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In love with the Indian tadka

brunch Updated: Dec 04, 2013 12:59 IST
Usmeet Kaur
Usmeet Kaur
Hindustan Times
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A British bloke taking fancy to Indian cuisine is rare. Very rare. But, Brit chef and TV presenter Alan Coxon has not only dedicated an entire TV series to our country, he has also written five books to accompany it.

In Chandigarh for the Great Campaign — week-long British food and drinks festival — Coxon gets talking about his love for Indian food.

The chef, who has done shows on cuisines of northwest America, South Africa and Portugal, is now onto a series that encapsulates his journey to seven locations across India, in search of the history and origin of the korma, tandoor, rogan josh, Madrasi cuisine and vindaloo.

“Living in the UK, I knew these five cuisines are very popular in India. As a food archaeologist, I was curious about the history of their ingredients. Another thing I wanted to do was to trace the original recipe,” says Alan, who has been a judge for the iTQi (International Taste and Quality Institute of Brussels) awards.

About the five e-books that accompany this series, he says, “All the e-books are culinary travelogues with behind-the-scenes stories, besides some well-known and lesser-known Indian recipes with stunning photographs. The first of these e-books is a trip to some northern parts of India — including the city of Amritsar, home to the Golden Temple and the communal kitchens where over 40,000 meals are served everyday. This area is also home to the tandoor.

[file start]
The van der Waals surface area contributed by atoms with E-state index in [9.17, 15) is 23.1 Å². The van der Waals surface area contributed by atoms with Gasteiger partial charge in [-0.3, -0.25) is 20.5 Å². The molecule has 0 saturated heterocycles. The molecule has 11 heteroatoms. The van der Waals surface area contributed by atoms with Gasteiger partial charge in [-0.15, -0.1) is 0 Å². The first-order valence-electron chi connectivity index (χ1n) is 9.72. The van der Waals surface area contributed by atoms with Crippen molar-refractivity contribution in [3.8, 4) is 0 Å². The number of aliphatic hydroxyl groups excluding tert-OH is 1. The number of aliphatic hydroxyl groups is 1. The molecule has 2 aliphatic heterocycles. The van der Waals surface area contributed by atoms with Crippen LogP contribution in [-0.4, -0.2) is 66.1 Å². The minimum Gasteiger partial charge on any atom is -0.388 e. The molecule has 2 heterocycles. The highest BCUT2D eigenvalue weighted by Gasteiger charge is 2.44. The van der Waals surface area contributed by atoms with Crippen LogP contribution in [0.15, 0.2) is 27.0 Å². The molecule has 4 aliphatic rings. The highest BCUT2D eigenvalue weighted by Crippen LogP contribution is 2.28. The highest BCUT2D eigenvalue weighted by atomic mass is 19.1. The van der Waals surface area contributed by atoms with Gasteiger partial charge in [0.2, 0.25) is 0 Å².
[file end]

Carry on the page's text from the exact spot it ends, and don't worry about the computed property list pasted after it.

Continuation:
So, expect to find all you need to know about this style of cooking. The first book — Foods and Influences of the Punjab and Amritsar — is available now.”

Talking about his overwhelming experience at the Golden Temple, Coxon says, “I was blown away by the humanitarian activities at the gurdwara. I have never witnessed anything like the generosity of people at the community kitchen.”

Been rated one of the top 10 favourite TV chefs of the year in a BBC poll, Coxon is best known for his BBC series, Ever Wondered About Food. He is also a monthly food and travel columnist and has a weekly radio slot on Chef Radio, where he discusses food archaeology.

Alan strongly believes that the world is a melting pot, and it is the food that unites us. “I have loved challenges, that’s the reason I came to India. India has always had a great influence in the history of food. Now, as a chef, when I work in England, I can add spices and ingredients with my eyes closed. That cannot be done with Indian cuisine. Ingredients here are much more powerful.”

Seemingly smitten by Indian food, he adds, “The tandoor method of cooking and the concept of marination has been perfected by Indians.”

Coxon’s next book, to be launched on December 13, is about the tastes of Goa and Mumbai.